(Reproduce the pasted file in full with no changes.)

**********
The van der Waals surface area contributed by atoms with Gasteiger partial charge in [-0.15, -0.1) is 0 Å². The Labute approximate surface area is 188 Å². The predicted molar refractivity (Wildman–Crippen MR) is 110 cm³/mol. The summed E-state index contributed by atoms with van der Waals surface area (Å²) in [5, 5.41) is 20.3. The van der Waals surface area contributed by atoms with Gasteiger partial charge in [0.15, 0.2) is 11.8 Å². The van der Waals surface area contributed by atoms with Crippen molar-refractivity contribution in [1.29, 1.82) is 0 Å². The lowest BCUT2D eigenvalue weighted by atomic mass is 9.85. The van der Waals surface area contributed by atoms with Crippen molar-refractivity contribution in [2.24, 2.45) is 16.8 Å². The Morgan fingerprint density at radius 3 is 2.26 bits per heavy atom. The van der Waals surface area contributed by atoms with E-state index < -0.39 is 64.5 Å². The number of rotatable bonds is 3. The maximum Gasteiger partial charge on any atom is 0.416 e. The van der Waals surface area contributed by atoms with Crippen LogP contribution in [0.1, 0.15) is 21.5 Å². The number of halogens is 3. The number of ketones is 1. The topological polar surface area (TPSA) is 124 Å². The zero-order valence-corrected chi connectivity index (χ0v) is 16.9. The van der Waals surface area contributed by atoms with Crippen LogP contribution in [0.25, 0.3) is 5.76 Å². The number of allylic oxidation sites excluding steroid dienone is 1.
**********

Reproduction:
The van der Waals surface area contributed by atoms with Gasteiger partial charge in [-0.15, -0.1) is 0 Å². The Labute approximate surface area is 188 Å². The predicted molar refractivity (Wildman–Crippen MR) is 110 cm³/mol. The summed E-state index contributed by atoms with van der Waals surface area (Å²) in [5, 5.41) is 20.3. The van der Waals surface area contributed by atoms with Gasteiger partial charge in [0.15, 0.2) is 11.8 Å². The van der Waals surface area contributed by atoms with Crippen molar-refractivity contribution in [1.29, 1.82) is 0 Å². The lowest BCUT2D eigenvalue weighted by atomic mass is 9.85. The van der Waals surface area contributed by atoms with Crippen molar-refractivity contribution in [2.24, 2.45) is 16.8 Å². The Morgan fingerprint density at radius 3 is 2.26 bits per heavy atom. The van der Waals surface area contributed by atoms with E-state index < -0.39 is 64.5 Å². The number of rotatable bonds is 3. The maximum Gasteiger partial charge on any atom is 0.416 e. The van der Waals surface area contributed by atoms with Crippen LogP contribution in [0.1, 0.15) is 21.5 Å². The number of halogens is 3. The number of ketones is 1. The topological polar surface area (TPSA) is 124 Å². The zero-order valence-corrected chi connectivity index (χ0v) is 16.9. The van der Waals surface area contributed by atoms with Crippen LogP contribution in [0.25, 0.3) is 5.76 Å². The number of allylic oxidation sites excluding steroid dienone is 1.